Fourth of July Fireworks: Military Fights for Energy Independence, but Congress Might Stand in the Way

As we prepare to celebrate Independence Day, some members of Congress are intent on prolonging our dependence--on fossil fuels. At a time when we should be promoting American progress, some of our Congressional representatives are trying to hold America back by rebuffing the efforts of the U.S. military to move toward cleaner forms of energy. 

The military's goal, first and foremost, is to be an effective fighting force. For years, our armed forces have been at the forefront of technological innovation in a number of fields, developing battlefield technologies for improved communication, medical care, and transportation-- innovations like the Internet, GPS, and others that proved to be game-changers in the private sector as well. In the same fashion, the military has been leading the way on new energy resources, deploying alternatives to the fossil fuels that threaten our national security, hurt our economy and endanger our health. "We're doing this for one reason," said Navy Secretary Ray Mabus. "To be better war fighters."

The U.S. Department of Defense is the single largest consumer of fuel in the whole world; its fuel purchases often support nations whose interests are hostile to ours. Our dependence on oil puts soldiers’ lives at risk. Yet the House of Representatives just voted to essentially ban the Department of Defense from purchasing biofuels until they get to the point where they’re cheaper than fossil fuels--even though DOD routinely invests in emerging technologies that it needs to hasten them toward commercial viability. That’s how we got the Internet. The Senate Armed Services Committee also has voted to obstruct DOD’s pursuit of advanced biofuels. After the full Senate returns from the Fourth of July recess, it will consider whether these harmful provisions will become law.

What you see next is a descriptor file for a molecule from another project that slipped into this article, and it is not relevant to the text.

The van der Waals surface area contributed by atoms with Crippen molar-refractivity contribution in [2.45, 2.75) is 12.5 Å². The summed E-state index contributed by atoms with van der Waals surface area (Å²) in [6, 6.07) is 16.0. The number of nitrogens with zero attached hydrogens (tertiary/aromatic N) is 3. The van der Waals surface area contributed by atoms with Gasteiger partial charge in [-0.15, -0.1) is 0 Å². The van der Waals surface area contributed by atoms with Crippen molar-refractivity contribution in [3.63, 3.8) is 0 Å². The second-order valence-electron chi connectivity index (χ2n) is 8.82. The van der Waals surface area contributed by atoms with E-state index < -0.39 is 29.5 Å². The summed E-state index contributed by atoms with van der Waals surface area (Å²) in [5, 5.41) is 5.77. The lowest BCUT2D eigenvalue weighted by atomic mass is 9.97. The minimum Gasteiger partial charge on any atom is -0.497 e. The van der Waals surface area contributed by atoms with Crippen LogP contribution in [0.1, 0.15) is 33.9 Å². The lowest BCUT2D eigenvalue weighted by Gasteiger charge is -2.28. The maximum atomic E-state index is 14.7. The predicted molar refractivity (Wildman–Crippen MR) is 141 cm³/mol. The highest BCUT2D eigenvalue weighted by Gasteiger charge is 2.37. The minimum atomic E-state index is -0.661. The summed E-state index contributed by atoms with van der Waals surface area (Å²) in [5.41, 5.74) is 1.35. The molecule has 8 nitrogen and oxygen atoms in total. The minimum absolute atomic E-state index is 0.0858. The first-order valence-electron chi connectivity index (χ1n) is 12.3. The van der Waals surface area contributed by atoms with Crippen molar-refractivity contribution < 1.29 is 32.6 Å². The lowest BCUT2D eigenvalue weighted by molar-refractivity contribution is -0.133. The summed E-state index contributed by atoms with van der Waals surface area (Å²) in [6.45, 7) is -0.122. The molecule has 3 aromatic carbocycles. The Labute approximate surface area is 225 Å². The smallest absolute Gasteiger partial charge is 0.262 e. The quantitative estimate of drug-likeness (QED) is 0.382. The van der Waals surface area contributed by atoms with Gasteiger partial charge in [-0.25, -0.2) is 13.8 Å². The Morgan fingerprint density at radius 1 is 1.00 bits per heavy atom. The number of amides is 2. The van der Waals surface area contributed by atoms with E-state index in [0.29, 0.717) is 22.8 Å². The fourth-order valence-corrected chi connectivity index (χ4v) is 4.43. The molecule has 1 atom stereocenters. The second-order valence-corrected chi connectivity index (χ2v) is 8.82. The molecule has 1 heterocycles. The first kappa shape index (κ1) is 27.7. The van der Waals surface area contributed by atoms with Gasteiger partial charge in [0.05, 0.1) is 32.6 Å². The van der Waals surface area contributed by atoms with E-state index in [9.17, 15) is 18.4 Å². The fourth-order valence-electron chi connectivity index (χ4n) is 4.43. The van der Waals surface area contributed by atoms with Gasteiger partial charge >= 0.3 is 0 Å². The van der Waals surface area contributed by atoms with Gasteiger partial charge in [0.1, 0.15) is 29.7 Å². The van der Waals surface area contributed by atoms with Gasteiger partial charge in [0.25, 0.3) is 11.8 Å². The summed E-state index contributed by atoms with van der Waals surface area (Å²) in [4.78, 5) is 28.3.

The military's use of clean energy is cutting edge, helping power ships, planes and soldiers in the field, as well as fueling economic growth and job creation here at home. Navy and Air Force jets are already flying on a biofuel blend that comes from plants--a fuel that's made, from field to factory, in America. The Army is working with American entrepreneurs to develop powerful steam engines that run on biodiesel, and are strong enough to move tanks. The Marine Corps is looking at plant-based fuels to power personnel carriers and generators in remote locations. Military bases are looking to solar and wind power to meet their local energy needs, and to advanced vehicles that reduce oil demand.

The military's interest in biofuels and other forms of renewable energy has nothing to do with politics or polar bears. "There is not a shred of political correctness" to it, Vice-Admiral Dennis McGinn told Scientific American. It's about saving lives, saving money, and protecting America's national security.

Congressional bans on biofuels could just be the tip of the iceberg. Other renewable energy programs that make good military sense could be on the chopping block if partisans in Congress get their way. Military leaders, past and present, have clearly expressed an operational need for fossil fuel alternatives, and are working hard to develop them. Congress should join the military in moving America forward, instead of sounding a retreat.